Schmautz came back to Vancouver in 1980 before retiring.

Schmautz came back to Vancouver in 1980 before retiring.

 

 

 

 

 

 

 

 

 

4. Nolan Baumgartner: First played for Vancouver in the 2002-2003 season. The Canucks lost him in the Waiver Draft and the re-acquired him a month later. Baumgartner played back and forth for the various Canucks AHL affliates and of course for the Canucks as the 7th defenceman. Baumer loved being in the organization so much he came back for thirds. In the 2009-2010 season, he came to play 12 games towards the end. Nolan is now an assistant coach with the Canucks AHL team, The Utica Comets.

aumer still is a Canuck via being an assistant coach with the AHL Utica Comets. Photo Credit: Vancouver Canucks

Baumer still is a Canuck via being an assistant coach with the AHL Utica Comets. Photo Credit: Vancouver Canucks

 

 

 

 

 

 

3. Brad May: May Day first came to the Canucks in the 97/98 season before heading off for the Pheonix Coyotes for a few seasons and making another run with the Canucks from 2003-2007.  Brad May was known to be a tough competitor and didn’t mind dropping the gloves with the biggest and the baddest to be considered one of the best middleweight fighters during his time in the NHL. May Day is now a broadcaster/analyst for Rogers Sportsnet.

May Day came back twice. Once wearing No. 9 and the other wearing the now retired No.10. Photo credit: Windsorstar.com

May Day came back twice. Once wearing No. 9 and the other wearing the now retired No.10. Photo credit: Windsorstar.com

 

 

 

 

 

 

 

 

 

2. Harold Snepsts:  Snepts is probably one of Vancouver’s all time favourites. Played for the Canucks from 1974-1984. He then spent some time  with the North Stars and then the Detroit Red Wings organizations. He came back to the Canucks in 1988 and was traded to the St. Louis Blues in 1990 before calling it a career. Many of us won’t ever forget the “HAAAARRRROOOOLLLLDDDD!!!” chants throughout the old Pacific Coliseum. He is also an inductee of the Canucks Ring of Honour at Rogers Arena and debated, along with Dave Babych, to have the best ‘stache ever to be worn by a Canucks player

Snepsts in his hey-day rocking the no helmet and one of the best staches in Canucks history.

Snepsts in his hey-day rocking the no helmet and one of the best staches in Canucks history. Photo credit: Legendsofhockey.net

 

 

 

 

 

 

 

 

 

 

1. Trevor Linden: Last and definitely not least is No. 16. The guy many did not want traded away in the first place. He is probably this city’s favourite son, transplanted or not, he became one of  “us” during his tenure as a player here with the Vancouver Canucks. Drafted in 1988, he became Vancouver’s new Canucks darling from the get-go. Runner up for the Calder trophy to Brian Leetch and of course, 1994 and his performance in Game 7 vs the Rangers in the Stanley Cup Finals. Mike Keenan traded him in the most unpopular trade of all time on February 6, 1998 with the New York Islanders .However, Linden garnered Betuzzi, McCabe and a 3rd round pick that became Jarkko Ruutu. Brian Burke brought back Canucks’ favourite son in November 2001 for a 1st round and 3rd round pick. Trevor was home and still is home. He is now the President of the Vancouver Canucks and his jersey number is forever retired up in the rafters of Rogers Arena.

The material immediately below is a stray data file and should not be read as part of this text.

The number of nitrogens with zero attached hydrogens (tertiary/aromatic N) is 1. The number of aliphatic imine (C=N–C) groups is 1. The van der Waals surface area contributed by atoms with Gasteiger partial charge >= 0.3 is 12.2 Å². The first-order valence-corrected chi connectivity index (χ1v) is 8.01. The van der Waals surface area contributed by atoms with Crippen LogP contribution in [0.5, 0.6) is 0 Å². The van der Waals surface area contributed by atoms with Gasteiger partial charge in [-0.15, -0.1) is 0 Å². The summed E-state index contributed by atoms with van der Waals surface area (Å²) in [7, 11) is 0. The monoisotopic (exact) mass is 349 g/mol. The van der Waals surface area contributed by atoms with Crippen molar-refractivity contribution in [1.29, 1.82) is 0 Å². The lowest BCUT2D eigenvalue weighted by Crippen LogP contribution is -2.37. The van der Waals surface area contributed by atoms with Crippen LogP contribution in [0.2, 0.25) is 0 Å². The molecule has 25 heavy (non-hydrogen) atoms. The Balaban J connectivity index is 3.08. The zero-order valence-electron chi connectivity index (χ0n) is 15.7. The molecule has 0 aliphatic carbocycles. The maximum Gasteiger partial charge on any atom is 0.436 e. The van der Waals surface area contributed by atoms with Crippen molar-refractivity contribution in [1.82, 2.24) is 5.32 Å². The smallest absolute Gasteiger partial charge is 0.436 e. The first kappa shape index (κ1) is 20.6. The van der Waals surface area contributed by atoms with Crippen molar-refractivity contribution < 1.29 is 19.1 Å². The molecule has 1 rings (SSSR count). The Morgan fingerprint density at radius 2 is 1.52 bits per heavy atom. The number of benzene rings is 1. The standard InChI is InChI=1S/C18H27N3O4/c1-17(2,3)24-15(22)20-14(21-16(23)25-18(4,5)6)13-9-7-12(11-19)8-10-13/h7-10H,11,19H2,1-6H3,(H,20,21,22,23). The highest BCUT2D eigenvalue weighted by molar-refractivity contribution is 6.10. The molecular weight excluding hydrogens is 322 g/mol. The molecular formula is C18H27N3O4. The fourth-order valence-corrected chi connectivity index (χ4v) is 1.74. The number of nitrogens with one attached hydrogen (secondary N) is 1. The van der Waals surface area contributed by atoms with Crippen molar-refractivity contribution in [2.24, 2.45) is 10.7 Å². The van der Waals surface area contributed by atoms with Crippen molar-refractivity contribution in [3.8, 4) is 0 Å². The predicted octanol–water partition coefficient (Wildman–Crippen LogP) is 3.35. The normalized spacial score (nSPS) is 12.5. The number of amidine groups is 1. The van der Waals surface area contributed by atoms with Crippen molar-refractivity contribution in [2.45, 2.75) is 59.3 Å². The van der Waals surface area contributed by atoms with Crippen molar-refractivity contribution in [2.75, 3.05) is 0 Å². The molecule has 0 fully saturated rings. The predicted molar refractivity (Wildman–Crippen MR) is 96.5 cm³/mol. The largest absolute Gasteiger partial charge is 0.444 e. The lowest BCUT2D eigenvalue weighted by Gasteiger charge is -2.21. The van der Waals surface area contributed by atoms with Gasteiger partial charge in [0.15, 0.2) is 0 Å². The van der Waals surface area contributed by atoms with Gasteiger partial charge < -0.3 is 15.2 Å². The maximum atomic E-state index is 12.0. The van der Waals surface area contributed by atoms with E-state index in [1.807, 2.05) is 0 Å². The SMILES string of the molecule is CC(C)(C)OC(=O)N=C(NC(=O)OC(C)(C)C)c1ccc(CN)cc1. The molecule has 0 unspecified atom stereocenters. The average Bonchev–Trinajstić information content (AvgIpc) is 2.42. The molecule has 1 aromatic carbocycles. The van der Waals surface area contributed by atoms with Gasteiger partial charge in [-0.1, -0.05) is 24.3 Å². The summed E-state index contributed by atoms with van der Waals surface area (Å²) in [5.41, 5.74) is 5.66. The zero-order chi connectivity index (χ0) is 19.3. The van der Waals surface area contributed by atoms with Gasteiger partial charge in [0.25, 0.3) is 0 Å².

At his retirement ceremony, Trevor Linden is forever a Canuck. Photo credit: nhlsnipers.com

At his retirement ceremony, Trevor Linden is forever a Canuck. Photo credit: nhlsnipers.com

 

 

 

 

 

 

 

These are my favourite Canucks to do a second tour with the team, but there were quite a few who came out this way more than once. Any one I missed that you would have liked included? I think it’s a pretty good list on this #ThrowbackThursday.

@Aviewfromabroad

#TICH: The Infamous Third Jersey in Salmon

January 27, 1996, The Vancouver Canucks introduced the infamous “Salmon Jerseys” as their third jersey. It debuted at then called, General Motors Place, to mixed reviews. Some really liked them and some considered them one of the most hideous jersey the team has put out since their “Flying V” one.

Captain Trevor Linden, still fresh faced sports the Salmon Jersey today in 1996.

Captain Trevor Linden, still fresh faced sports the Salmon Jersey today in 1996.

 

 

 

 

 

 

 

 

It definitely wasn’t one of my favourites but I do find it amusing that Canucks fans to this day still talk about it. It’s even more amazing the every now and then you will see one or two of these on a rack at sports retailers all around Metro Vancouver. Admittedly, I almost bought myself one of these back in the day…

I was a huge fan of Alexander Mogilny, too bad he couldn't play every year like it was a contract year.

I was a huge fan of Alexander Mogilny, too bad he couldn’t play every year like it was a contract year.

 

 

 

 

 

 

 

 

 

 

So Today in Canucks’ History, the “Salmon Jerseys” were shown for the first time. Luckily, in my personal opinion, we never have to see them ever again.

 

@Aviewfromabroad

 

PS, here is a rare picture of Markus Naslund wearing No.22, and most fortunate for this #TICH, it’s in this third jersey of the Canucks.

Number 19 first wore 22 when he became a Canuck. Here is one in this infamous third jersey.

Number 19 first wore 22 when he became a Canuck. Here is one in this infamous third jersey.

#TICH: Iron Mike Makes a Deal